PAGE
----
From that day to this I read everything, from the label on the back of a ketchup bottle to Seamus Heaney’s poetry. I am forever grateful for that teacher. She changed my life.

Patricia McLain
Olympia, Wash.

To the Editor:

Understanding the history of the English language is essential to understanding how to teach reading. It’s a history of conquerors forcing their vocabularies on Indigenous people, and a history of individuals (e.g., Gutenberg’s printing press, Shakespeare) deciding at different points in time how things will be spelled.

Many times, those individuals tried to capture a word’s etymology in the spelling, with no concern for the pronunciation — or for the potential confusion of 5-year-olds trying to decode its meaning.

How do we handle this? We, the teachers, must recognize the history of our spelling system in order to teach reading. There is no one way to teach an American child that “seen” and “scene” are pronounced the same, but “seen” and “been” are not.

We need a hybrid approach: perhaps understanding that the “k” in “knife” was actually pronounced hundreds of years ago and then dropped, but the spelling was kept, or that the “ough” spelling in “though” and “thought” is part of the Germanic heritage of our language. And the “Great Vowel Shift” that took place during the 15th to 18th centuries? Boy, did that mess up our writing system!

Thanks to our ancestors, there is no one-size-fits-all solution, unfortunately.

Ed Maxwell
South Hadley, Mass.

To the Editor:

Congratulations to parents and teachers who realized that teaching reading must include teaching phonics and who are fighting the education establishment that derided phonics instruction.

Next step: Could parents and teachers please stage a similar revolt that recognizes that teaching math should include having children memorize addition and multiplication tables and learn methods by which they may quickly add, subtract, multiply and divide numbers?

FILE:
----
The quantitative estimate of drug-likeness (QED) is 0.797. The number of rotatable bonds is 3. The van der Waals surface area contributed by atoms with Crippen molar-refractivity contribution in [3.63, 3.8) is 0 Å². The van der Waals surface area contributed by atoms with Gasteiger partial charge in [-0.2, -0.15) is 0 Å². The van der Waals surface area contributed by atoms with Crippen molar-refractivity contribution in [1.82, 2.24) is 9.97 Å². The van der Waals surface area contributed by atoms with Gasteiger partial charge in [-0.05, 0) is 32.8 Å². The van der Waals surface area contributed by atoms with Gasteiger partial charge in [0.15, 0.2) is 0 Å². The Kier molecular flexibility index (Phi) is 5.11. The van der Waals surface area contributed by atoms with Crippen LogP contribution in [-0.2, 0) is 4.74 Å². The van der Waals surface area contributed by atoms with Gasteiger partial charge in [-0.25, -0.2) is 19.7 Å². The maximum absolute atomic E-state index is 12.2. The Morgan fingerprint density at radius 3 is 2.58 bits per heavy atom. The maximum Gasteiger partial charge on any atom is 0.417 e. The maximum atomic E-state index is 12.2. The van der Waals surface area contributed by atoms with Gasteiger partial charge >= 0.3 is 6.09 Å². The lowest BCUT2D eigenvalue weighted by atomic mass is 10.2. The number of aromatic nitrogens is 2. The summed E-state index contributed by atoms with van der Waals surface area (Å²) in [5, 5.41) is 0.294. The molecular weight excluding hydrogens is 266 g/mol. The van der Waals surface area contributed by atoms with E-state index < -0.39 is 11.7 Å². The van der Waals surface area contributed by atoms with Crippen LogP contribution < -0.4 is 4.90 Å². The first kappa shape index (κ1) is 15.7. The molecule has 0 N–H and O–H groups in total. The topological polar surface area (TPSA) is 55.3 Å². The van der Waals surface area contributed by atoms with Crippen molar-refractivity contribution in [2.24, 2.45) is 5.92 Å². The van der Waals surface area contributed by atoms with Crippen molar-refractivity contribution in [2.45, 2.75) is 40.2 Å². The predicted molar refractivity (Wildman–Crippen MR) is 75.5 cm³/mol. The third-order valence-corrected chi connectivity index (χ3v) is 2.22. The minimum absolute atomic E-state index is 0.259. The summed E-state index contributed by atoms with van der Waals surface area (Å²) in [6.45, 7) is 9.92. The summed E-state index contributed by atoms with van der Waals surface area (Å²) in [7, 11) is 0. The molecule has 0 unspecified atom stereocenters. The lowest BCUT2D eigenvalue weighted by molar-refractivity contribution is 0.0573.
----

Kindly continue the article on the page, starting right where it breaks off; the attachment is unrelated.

My daughter is being taught numerous different ways to conceptualize addition and multiplication, which is great, but the system seems to sneer at the idea that at some point children should actually learn how to do those operations quickly, using methods similar to those taught in the 1950s.

Perhaps if we referred to the old-fashioned methods as “algorithms” they would seem sufficiently exciting to be worth learning today.

Jonathan Siegel
Chevy Chase, Md.

Republicans’ Bad Choices

To the Editor:

Re “While DeSantis Faces Sharp Scrutiny, Trump Is Still Graded on a Curve” (Political Memo, April 24):

Donald Trump often paints a picture of a dystopian country filled with crime. He brings no ideas to fix it other than law and order and claiming that he is our “justice” and our “retribution.” The key to his success with the Republican base is that he doesn’t care about issues but he does care about them, but only as long as they can help him.